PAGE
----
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Prepare for Power Outages

There is a longstanding connection between weather and power outages. As summer unfolds, several indicators suggest that it is wise to pay attention to emergency plans related to loss of power.

Above-average seasonal temperatures are expected throughout the summer and will create extra stresses on the energy supply. Extended drought conditions in the Midwest and western and southern regions of the U.S. may be accompanied by unpredictable weather patterns, which in turn increases the probability of threats throughout the power grid.

The nature of today’s hybrid work environment has led to more safety and security concerns arising at home. According to the U.S. Energy Information Administration, which tracks outages from wildfires, hurricanes and snowstorms, the average American home went eight hours without power last year. When electrical power goes out unexpectedly, it is important to prepare for:

  • Disruptions to communications and transportation,

  • Sudden closings of retail businesses, grocery stores, gas stations, ATMs and banks,

  • Loss of air conditioning in summer (and heat in winter),

  • Food spoilage and water contamination, and

  • Trouble with some medical devices.

Many Americans have experienced prolonged blackouts that can have deadly consequences. During summer, heat exhaustion and heat stroke are concerns when there is no power for air conditioning. During outages, people may operate power generators indoors, which can cause carbon monoxide poisoning. Carbon monoxide is an odorless gas produced when fuels (e.g., gasoline, coal, wood and natural gas) are not completely burned. When breathed, it replaces oxygen in the bloodstream and can prove fatal.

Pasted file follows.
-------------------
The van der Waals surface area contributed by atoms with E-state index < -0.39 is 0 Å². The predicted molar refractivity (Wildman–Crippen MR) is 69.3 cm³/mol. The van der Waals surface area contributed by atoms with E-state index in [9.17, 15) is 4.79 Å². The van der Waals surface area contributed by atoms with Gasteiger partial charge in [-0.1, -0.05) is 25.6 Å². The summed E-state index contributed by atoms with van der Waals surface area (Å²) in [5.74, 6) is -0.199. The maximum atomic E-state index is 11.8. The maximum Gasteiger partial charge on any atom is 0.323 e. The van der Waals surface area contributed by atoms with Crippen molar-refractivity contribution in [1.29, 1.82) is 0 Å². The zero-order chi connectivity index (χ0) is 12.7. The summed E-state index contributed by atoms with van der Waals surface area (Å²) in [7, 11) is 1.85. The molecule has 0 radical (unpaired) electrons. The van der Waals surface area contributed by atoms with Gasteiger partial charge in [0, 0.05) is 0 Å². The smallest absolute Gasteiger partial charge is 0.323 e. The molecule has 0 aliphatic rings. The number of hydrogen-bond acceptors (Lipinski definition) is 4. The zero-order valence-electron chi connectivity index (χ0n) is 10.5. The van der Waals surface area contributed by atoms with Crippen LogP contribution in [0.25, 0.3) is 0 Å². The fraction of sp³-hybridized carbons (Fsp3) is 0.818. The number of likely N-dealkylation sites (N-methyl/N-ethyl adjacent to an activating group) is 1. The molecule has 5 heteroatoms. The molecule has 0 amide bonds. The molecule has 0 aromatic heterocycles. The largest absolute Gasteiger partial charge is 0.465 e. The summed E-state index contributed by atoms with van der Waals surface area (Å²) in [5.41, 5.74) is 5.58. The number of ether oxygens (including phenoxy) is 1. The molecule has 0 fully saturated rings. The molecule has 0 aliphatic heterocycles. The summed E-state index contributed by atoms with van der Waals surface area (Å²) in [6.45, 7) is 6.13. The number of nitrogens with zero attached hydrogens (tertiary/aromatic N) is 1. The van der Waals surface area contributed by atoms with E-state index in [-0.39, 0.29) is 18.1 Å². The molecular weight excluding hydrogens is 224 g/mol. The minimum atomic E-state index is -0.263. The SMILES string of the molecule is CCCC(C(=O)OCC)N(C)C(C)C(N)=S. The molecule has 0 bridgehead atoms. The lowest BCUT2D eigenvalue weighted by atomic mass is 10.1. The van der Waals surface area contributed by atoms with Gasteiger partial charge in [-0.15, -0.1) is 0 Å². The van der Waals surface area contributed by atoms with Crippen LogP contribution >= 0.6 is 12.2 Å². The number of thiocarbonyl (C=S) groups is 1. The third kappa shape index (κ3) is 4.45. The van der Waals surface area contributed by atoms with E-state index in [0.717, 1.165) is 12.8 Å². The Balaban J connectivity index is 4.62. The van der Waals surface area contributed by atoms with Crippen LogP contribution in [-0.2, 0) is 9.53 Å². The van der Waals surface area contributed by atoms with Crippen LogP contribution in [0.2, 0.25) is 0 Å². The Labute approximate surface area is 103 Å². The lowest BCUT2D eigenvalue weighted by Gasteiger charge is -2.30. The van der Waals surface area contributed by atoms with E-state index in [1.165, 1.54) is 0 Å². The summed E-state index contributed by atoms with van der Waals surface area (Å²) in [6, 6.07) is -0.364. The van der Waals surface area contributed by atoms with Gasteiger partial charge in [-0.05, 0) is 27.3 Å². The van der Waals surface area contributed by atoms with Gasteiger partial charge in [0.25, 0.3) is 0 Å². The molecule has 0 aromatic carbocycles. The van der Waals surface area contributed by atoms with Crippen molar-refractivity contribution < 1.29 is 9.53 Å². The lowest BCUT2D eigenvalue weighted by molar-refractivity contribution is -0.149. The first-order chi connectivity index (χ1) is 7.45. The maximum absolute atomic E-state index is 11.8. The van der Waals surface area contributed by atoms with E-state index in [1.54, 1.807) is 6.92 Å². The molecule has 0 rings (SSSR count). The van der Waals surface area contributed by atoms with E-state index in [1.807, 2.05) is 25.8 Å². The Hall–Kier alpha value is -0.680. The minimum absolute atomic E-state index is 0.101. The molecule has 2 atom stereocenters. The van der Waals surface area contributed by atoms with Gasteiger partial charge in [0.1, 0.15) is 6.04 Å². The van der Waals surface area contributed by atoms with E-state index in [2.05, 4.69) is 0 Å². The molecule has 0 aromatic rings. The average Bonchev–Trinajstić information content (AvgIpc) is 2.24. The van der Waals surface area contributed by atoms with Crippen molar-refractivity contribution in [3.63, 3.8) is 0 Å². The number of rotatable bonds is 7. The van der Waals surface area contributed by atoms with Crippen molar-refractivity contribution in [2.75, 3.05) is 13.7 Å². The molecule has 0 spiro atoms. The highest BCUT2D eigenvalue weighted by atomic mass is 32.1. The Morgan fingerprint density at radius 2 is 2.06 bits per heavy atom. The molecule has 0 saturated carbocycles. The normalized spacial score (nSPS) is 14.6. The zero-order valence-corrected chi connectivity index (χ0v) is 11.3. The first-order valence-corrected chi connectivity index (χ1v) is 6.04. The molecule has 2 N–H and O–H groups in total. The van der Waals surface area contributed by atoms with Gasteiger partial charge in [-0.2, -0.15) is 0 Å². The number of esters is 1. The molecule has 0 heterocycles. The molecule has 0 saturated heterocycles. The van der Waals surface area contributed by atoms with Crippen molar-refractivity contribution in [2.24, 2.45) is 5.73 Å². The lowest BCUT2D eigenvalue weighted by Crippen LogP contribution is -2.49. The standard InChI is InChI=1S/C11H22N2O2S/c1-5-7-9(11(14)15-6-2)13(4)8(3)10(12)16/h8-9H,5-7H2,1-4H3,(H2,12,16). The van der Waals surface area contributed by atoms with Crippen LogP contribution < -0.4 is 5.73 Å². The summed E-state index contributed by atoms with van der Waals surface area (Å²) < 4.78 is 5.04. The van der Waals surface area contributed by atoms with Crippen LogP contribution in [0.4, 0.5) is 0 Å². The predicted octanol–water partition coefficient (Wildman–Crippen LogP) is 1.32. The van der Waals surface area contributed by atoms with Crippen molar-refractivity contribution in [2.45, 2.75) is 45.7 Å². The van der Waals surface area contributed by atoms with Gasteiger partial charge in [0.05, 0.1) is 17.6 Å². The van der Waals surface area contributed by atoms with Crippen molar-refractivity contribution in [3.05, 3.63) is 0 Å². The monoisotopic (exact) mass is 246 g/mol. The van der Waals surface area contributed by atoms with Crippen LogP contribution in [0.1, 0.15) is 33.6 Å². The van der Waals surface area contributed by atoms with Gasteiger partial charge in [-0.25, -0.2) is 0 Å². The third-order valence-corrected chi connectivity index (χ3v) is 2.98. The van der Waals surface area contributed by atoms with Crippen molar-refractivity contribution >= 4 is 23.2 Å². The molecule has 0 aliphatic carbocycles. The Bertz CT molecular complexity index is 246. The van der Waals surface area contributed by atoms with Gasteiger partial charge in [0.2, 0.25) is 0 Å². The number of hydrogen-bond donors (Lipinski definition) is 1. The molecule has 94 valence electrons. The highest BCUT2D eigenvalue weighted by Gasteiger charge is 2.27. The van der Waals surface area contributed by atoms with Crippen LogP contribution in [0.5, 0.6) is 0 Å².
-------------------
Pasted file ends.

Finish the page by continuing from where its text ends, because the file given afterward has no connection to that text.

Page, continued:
While power outages are often unpredictable, it is important to focus on what is controllable to prevent an inconvenience from turning deadly. Here are some tips to prepare for extended power loss:

  • Take an inventory of essential items that rely on electricity and have a plan for alternative.

  • Ensure you keep your mobile phones and other communication devices fully charged.

  • Store flashlights and back-up batteries in easily accessible places and make sure everyone knows where they are kept.

  • Prepare alternate methods for power-dependent medical devices and refrigerating medicines.

  • Create a go-bag with essentials like nonperishable food, water and other survival necessities.

During a power outage, here are some suggestions to lessen the impact and keep you safe:

  • If using a power generator for electricity during an outage, follow all safety directions.

  • Keep freezers and refrigerators closed. Closed refrigerators remain cool for about four hours. A full freezer will keep the temperature for about 48 hours.

  • Turn off or disconnect appliances, equipment, or electronics. Power may return with momentary “surges” or “spikes” that can cause damage.

  • Follow evacuation procedures when issued.

Throw away any food that has been exposed to temperatures 40 degrees or higher for two hours or more, or that has an unusual odor, color, or texture. If the power is out for more than a day, discard any medication that should be refrigerated, unless the drug’s label says otherwise.


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